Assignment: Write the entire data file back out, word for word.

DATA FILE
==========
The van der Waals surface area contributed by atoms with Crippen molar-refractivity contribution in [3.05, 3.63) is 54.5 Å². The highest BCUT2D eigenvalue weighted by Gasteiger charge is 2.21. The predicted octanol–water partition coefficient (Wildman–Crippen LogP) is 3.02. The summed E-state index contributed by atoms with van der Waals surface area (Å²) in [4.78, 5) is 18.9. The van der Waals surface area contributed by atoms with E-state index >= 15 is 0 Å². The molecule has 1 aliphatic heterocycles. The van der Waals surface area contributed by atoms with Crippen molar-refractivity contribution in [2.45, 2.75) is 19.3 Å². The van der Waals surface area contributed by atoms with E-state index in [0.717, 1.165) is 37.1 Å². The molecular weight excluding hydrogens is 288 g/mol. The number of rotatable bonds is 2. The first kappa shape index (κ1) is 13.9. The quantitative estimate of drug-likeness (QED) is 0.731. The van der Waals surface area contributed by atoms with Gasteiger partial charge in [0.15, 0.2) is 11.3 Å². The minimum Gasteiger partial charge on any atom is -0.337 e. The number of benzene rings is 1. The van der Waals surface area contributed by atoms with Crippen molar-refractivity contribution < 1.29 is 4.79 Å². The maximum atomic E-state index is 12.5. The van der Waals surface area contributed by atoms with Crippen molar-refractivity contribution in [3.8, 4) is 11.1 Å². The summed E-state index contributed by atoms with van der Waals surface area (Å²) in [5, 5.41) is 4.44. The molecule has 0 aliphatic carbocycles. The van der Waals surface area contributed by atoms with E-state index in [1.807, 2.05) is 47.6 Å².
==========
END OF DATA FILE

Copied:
The van der Waals surface area contributed by atoms with Crippen molar-refractivity contribution in [3.05, 3.63) is 54.5 Å². The highest BCUT2D eigenvalue weighted by Gasteiger charge is 2.21. The predicted octanol–water partition coefficient (Wildman–Crippen LogP) is 3.02. The summed E-state index contributed by atoms with van der Waals surface area (Å²) in [4.78, 5) is 18.9. The van der Waals surface area contributed by atoms with E-state index >= 15 is 0 Å². The molecule has 1 aliphatic heterocycles. The van der Waals surface area contributed by atoms with Crippen molar-refractivity contribution in [2.45, 2.75) is 19.3 Å². The van der Waals surface area contributed by atoms with E-state index in [0.717, 1.165) is 37.1 Å². The molecular weight excluding hydrogens is 288 g/mol. The number of rotatable bonds is 2. The first kappa shape index (κ1) is 13.9. The quantitative estimate of drug-likeness (QED) is 0.731. The van der Waals surface area contributed by atoms with Gasteiger partial charge in [0.15, 0.2) is 11.3 Å². The minimum Gasteiger partial charge on any atom is -0.337 e. The number of benzene rings is 1. The van der Waals surface area contributed by atoms with Crippen molar-refractivity contribution < 1.29 is 4.79 Å². The maximum atomic E-state index is 12.5. The van der Waals surface area contributed by atoms with Crippen molar-refractivity contribution in [3.8, 4) is 11.1 Å². The summed E-state index contributed by atoms with van der Waals surface area (Å²) in [5, 5.41) is 4.44. The molecule has 0 aliphatic carbocycles. The van der Waals surface area contributed by atoms with E-state index in [1.807, 2.05) is 47.6 Å².